By comparison to simple bad faith, institutional bad faith is interwoven into the very fiber of the corporate entity. An isolated instance of bad faith where a rogue adjuster acts maliciously is not of the institutional sort. Nor is the line adjuster who is too inexperienced to properly handle a file and makes innocent mistakes along the way.
Institutional bad faith is something discovered below the surface. Even the well intentioned, very experienced adjuster will face the pressures of institutional bad faith. It festers when middle or top management asks the adjusters to handle claims in a manner they believe to be inconsistent with their ethical “good-faith” responsibilities to the insureds. This pressure may be exerted by insurance company professionals knowing that they are asking their personnel to compromise on ethics. More often, however, institutional bad faith surfaces innocently through the exercise of an insurance company’s responsibilities to be efficient and profitable for its shareholders; not an intentional or reckless disregard of its independent “good faith” responsibilities to its insureds. For example, the very corporate mandates that are devised to prevent overpayment of claims will be used by the institutional bad faith plaintiff’s bar as evidence that claim handlers are provided incentives to “low ball” claims.(2),(3)
The target of an institutional bad faith plaintiff is company-wide incentives, plans, goals, guidelines, policies, procedures and mandates. As such, multiple individual claimants would be aggrieved by the allegedly inappropriate standardized conduct. Institutional bad faith claims have been described as “essentially class action lawsuits without the necessity of certifying a class.”(4) In many respects, this is accurate. One aspect of the institutional bad faith claim is that it occurs with such frequency as to indicate a general business practice of the insurance company. Frequent occurrence of less-than-enviable conduct is the first bit of anecdotal evidence the plaintiff’s bar will promote to convince juries that the insurance company (or perhaps even the entire insurance industry) is an “evil empire” that should be brought down in a single, powerful blow. Sound like a class action?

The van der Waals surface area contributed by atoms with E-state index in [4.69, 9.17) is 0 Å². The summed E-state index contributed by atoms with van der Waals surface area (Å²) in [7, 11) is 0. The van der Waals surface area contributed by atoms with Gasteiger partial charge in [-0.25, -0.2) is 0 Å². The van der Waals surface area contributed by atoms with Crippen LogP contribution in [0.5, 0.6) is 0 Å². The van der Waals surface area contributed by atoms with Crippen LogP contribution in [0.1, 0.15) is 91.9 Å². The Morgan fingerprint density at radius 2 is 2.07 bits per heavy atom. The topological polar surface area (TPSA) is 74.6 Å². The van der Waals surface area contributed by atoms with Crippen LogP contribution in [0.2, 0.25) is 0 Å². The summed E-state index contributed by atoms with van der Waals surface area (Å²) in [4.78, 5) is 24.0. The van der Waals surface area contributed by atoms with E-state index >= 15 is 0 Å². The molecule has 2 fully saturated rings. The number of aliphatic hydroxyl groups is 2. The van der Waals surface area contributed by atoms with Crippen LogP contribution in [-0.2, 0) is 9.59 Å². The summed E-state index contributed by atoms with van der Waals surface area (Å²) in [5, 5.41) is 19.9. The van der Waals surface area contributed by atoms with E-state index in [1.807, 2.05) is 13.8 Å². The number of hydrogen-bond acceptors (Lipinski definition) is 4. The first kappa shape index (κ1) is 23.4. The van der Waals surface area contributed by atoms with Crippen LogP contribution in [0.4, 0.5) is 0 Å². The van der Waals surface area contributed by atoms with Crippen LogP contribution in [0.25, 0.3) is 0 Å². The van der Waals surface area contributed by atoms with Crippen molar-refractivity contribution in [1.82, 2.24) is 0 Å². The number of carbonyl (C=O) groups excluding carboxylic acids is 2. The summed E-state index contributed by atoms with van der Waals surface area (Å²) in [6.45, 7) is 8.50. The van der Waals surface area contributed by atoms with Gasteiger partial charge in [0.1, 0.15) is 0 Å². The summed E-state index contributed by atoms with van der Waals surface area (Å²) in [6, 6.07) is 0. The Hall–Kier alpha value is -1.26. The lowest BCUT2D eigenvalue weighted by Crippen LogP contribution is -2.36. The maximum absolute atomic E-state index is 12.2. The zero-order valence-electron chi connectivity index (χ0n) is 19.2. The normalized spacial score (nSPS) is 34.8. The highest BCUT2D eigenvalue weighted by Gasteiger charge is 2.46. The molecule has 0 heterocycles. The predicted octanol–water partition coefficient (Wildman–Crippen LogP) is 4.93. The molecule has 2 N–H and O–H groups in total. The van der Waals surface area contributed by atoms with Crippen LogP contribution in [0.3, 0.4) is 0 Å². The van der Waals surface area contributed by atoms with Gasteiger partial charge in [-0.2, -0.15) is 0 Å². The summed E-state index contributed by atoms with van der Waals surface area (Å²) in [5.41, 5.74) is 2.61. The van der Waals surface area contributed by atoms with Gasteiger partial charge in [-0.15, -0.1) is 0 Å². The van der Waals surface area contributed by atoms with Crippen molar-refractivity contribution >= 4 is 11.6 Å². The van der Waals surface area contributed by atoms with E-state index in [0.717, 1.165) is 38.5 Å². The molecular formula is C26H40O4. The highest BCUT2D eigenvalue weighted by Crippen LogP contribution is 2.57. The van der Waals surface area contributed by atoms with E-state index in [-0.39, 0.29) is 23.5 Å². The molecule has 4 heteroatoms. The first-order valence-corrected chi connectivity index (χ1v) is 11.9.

A class action is a lawsuit brought by an individual on behalf of an entire class of similarly situated individuals. Since the vast majority of class members are represented by the individual, the class members need not be directly involved in the litigation. The theory behind permitting a class action is an equitable matter — the fair and efficient adjudication of justice. A class action is appropriate “when the question is of common or general interest to. . . persons. . . . so numerous as to make it impracticable to bring them all before the court. . . .”(5) In a well respected treatise on this body of law, class actions are viewed as controversial for the influence they wield:
Because class suits can have far-reaching effects to bring about institutional or governmental change, to internalize substantial environmental costs that the public would otherwise pay, or to disgorge significant profits arising from unlawful or tortious conduct, class actions are controversial.(6)
1. The Powerful Pen — Policing the Industry
Class actions aggregate the power of an entire group of people into the hands of a single representative. Similarly, actions initiated against an insurance company for failing to act in good faith on an institution-wide basis may empower the individual to seek punitive damages against such an institution to deter bad faith conduct against others similarly situated. Either legal weapon may be perceived by a jury to be the sling in the hands of a young Israeli boy named David, facing a Philistine giant named Goliath.